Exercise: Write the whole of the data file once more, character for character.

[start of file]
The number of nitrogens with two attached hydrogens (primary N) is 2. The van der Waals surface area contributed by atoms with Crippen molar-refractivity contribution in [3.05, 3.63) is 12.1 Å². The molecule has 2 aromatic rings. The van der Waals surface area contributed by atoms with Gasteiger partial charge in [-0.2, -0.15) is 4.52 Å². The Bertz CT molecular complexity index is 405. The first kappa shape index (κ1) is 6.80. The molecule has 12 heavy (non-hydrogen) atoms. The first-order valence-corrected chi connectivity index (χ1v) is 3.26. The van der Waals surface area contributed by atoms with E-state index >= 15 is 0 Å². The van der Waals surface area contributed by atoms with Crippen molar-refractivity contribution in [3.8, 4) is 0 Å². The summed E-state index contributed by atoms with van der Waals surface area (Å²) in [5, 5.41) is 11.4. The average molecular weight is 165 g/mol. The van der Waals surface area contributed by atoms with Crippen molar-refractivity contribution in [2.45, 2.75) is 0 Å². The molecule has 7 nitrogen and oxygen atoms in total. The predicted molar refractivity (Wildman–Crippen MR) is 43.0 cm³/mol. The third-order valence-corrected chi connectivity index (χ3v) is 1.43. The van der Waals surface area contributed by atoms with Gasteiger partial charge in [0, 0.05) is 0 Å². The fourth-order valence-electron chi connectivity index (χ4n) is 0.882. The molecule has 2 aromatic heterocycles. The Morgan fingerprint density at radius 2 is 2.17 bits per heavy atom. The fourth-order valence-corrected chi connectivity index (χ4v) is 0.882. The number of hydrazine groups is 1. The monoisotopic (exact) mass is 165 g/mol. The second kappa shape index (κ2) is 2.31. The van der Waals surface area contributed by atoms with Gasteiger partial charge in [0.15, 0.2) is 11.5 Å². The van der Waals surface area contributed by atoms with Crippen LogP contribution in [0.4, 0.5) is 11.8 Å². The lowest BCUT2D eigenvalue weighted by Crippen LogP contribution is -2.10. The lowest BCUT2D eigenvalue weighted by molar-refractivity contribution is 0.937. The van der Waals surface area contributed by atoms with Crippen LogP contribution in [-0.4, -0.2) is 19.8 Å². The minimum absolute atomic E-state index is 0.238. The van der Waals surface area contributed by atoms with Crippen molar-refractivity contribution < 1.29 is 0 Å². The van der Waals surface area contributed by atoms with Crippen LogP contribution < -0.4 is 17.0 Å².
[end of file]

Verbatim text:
The number of nitrogens with two attached hydrogens (primary N) is 2. The van der Waals surface area contributed by atoms with Crippen molar-refractivity contribution in [3.05, 3.63) is 12.1 Å². The molecule has 2 aromatic rings. The van der Waals surface area contributed by atoms with Gasteiger partial charge in [-0.2, -0.15) is 4.52 Å². The Bertz CT molecular complexity index is 405. The first kappa shape index (κ1) is 6.80. The molecule has 12 heavy (non-hydrogen) atoms. The first-order valence-corrected chi connectivity index (χ1v) is 3.26. The van der Waals surface area contributed by atoms with E-state index >= 15 is 0 Å². The van der Waals surface area contributed by atoms with Crippen molar-refractivity contribution in [3.8, 4) is 0 Å². The summed E-state index contributed by atoms with van der Waals surface area (Å²) in [5, 5.41) is 11.4. The average molecular weight is 165 g/mol. The van der Waals surface area contributed by atoms with Crippen molar-refractivity contribution in [2.45, 2.75) is 0 Å². The molecule has 7 nitrogen and oxygen atoms in total. The predicted molar refractivity (Wildman–Crippen MR) is 43.0 cm³/mol. The third-order valence-corrected chi connectivity index (χ3v) is 1.43. The van der Waals surface area contributed by atoms with Gasteiger partial charge in [0, 0.05) is 0 Å². The fourth-order valence-electron chi connectivity index (χ4n) is 0.882. The molecule has 2 aromatic heterocycles. The Morgan fingerprint density at radius 2 is 2.17 bits per heavy atom. The fourth-order valence-corrected chi connectivity index (χ4v) is 0.882. The number of hydrazine groups is 1. The monoisotopic (exact) mass is 165 g/mol. The second kappa shape index (κ2) is 2.31. The van der Waals surface area contributed by atoms with Gasteiger partial charge in [0.15, 0.2) is 11.5 Å². The van der Waals surface area contributed by atoms with Crippen LogP contribution in [0.4, 0.5) is 11.8 Å². The lowest BCUT2D eigenvalue weighted by Crippen LogP contribution is -2.10. The lowest BCUT2D eigenvalue weighted by molar-refractivity contribution is 0.937. The van der Waals surface area contributed by atoms with Crippen LogP contribution in [-0.4, -0.2) is 19.8 Å². The minimum absolute atomic E-state index is 0.238. The van der Waals surface area contributed by atoms with Crippen molar-refractivity contribution < 1.29 is 0 Å². The van der Waals surface area contributed by atoms with Crippen LogP contribution < -0.4 is 17.0 Å².